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Competitive riding is a way of life for local family

Behind the scenes at the Menlo Charity Horse Show

Sofia Jain, a 13-year-old from Atherton, says she doesn't have time for much but horses and school in her life, but she wishes she could spend even more time riding.

"She would like to be home schooled and not do anything but this," says Sofia's mom, Suzanne Jain, who also rides competitively.

So far, Sophia's parents haven't given in to the home-schooling request, and Sophia and her 15-year-old sister Sabrina attend Menlo School. They head over to the Menlo Circus Club in Atherton, where the Jains keep their horses, five days a week after school and sometimes have to miss classes so they can travel to compete in horse shows.

Last week, though, they didn't have to travel far. The Circus Club hosted the Menlo Charity Horse Show, and Sophia was one of the more than 500 riders competing. It was the show's 45th year.

Riding is a family affair for the Jains, at least the female side. Suzanne Jain heads the Circus Club's equestrian committee and had been co-chair of the horse show for the past 10 years. Sister Sabrina, 15, also rides competitively. All three work with trainers Peter Breakwell and Lauren Shepherd of Breakwell Stables.

Dad Raj and brother Derek, 9, don't ride, but Derek plays tennis at the Circus Club.

Suzanne and Sabrina did not compete in the horse show this year to give their horses a break from recent competitions, but both were busy behind the scenes. Sabrina was part of a Junior Committee of 14 volunteers, ages 10 to 17, and Suzanne was on the committee that organizes the show.

Sabrina says she can only remember one year when she and Sofia weren't part of the show, starting out as toddlers in the lead line class propped on the back of a horse. That one year, she says, their father took them to visit their grandmother instead of the show. "We cried because we wanted to come," says Sabrina.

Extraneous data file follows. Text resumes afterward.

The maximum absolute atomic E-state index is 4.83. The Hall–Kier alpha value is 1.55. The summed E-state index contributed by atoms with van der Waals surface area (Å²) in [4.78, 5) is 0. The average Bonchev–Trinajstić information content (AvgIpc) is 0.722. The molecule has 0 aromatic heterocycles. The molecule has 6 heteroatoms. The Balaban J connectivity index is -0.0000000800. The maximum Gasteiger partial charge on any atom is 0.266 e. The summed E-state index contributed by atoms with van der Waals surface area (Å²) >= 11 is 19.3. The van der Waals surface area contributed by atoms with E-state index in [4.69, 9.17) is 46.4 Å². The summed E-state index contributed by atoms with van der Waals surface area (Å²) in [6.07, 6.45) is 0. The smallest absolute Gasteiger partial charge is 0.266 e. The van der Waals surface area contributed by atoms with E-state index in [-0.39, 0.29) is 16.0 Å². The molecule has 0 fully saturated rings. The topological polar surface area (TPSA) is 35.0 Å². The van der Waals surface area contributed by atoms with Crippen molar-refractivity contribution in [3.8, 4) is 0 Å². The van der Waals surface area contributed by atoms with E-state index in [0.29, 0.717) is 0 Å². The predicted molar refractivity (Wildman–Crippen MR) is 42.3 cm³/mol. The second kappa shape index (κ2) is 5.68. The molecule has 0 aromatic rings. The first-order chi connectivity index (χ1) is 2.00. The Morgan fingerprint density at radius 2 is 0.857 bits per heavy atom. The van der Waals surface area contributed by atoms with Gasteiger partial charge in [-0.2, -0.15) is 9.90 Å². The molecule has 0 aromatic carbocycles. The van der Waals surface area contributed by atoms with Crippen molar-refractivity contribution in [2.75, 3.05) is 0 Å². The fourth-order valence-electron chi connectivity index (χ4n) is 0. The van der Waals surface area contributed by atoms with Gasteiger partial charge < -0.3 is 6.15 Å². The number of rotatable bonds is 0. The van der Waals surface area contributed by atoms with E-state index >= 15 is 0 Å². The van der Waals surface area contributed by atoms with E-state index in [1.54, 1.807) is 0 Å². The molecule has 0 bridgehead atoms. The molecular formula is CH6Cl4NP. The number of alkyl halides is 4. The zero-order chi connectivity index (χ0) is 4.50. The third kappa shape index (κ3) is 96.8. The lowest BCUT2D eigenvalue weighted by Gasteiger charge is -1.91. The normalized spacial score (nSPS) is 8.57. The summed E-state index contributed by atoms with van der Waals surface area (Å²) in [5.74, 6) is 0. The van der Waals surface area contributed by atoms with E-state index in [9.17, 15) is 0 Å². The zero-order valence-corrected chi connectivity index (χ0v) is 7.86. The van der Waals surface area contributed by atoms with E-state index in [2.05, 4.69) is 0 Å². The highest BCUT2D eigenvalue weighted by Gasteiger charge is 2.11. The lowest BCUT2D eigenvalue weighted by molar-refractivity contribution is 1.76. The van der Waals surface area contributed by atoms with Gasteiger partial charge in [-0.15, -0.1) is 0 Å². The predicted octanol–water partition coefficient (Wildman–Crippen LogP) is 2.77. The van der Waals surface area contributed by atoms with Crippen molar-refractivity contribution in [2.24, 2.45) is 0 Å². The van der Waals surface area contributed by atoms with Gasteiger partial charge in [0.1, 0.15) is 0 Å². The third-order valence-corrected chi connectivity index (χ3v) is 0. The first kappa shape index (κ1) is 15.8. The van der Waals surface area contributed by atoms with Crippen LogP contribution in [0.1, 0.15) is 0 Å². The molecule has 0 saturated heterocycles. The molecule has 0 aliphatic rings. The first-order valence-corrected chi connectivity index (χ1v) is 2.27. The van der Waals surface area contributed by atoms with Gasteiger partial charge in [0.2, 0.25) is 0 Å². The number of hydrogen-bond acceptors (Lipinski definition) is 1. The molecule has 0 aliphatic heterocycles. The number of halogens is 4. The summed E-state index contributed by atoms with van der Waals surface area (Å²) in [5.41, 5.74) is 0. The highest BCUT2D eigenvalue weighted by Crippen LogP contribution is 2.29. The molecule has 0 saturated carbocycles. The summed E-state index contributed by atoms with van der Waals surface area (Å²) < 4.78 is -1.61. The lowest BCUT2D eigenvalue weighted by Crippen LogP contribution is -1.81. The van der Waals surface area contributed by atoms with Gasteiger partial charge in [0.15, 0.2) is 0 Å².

Sofia wants to someday compete professionally, as well as at the Olympics. She's made a good start, this year winning three championships and one reserve championship in jumping events.

Trainer Peter Breakwell, himself a former Olympian, says Sofia has characteristics that could take her far. "They need to be focused on the end goal," he says. "She's really focused on what she's doing."

Early in the show, riding a friend's horse that she had never competed on before, Sofia experienced something she never had before in a competition she was thrown from the horse when it balked at a jump.

She reacted by calmly getting back to her feet, leading the horse from the arena, and re-mounting. Within an hour, Sofia was back in the ring again, this time on the pony, Jean Claude, who she's competed on for the past two years.

She says the fall had taught her to think about "what I could have done so that wouldn't happen." She decided she could have helped the horse judge how much room she needed to make the jump. "I probably could have supported her more," she says.

"You're using your brain a lot when you ride," Sofia says. "If it looks like someone's doing nothing, then they're doing a really good job of riding their horse."

Sofia competed for three more days following her fall, but did not win a ribbon. "This was her toughest show, results-wise, in a long time," says Suzanne Jain. "I was proud of her this week for never getting discouraged and always appreciating how hard the pony tried for her. She cheered on her friends that won and was happy all week."

The Jains compete mostly in hunting and jumping, in which they guide their horses over jumps of varying heights and configurations. Sabrina also competes in equitation, which judges riders on their horsemanship and riding skills.

While Sabrina isn't aiming toward the Olympics as her sister is, she also has a lofty goal of winning the top equitation award. "I'd like to win the Maclay finals," she says. The annual Maclay Horsemanship Champions are sponsored by the Society for the Prevention of Cruelty to Animals.

Why do they do it? Sofia says she loves horses. "You get to bond with a really different creature," she says. "They're kind of like your best friend."

Do these teenage sisters, then, ever cry on their best friends' shoulders? The girls look a bit perplexed at the question.

"One thing about horses is, they pull us away from a lot of the drama," says Sabrina.

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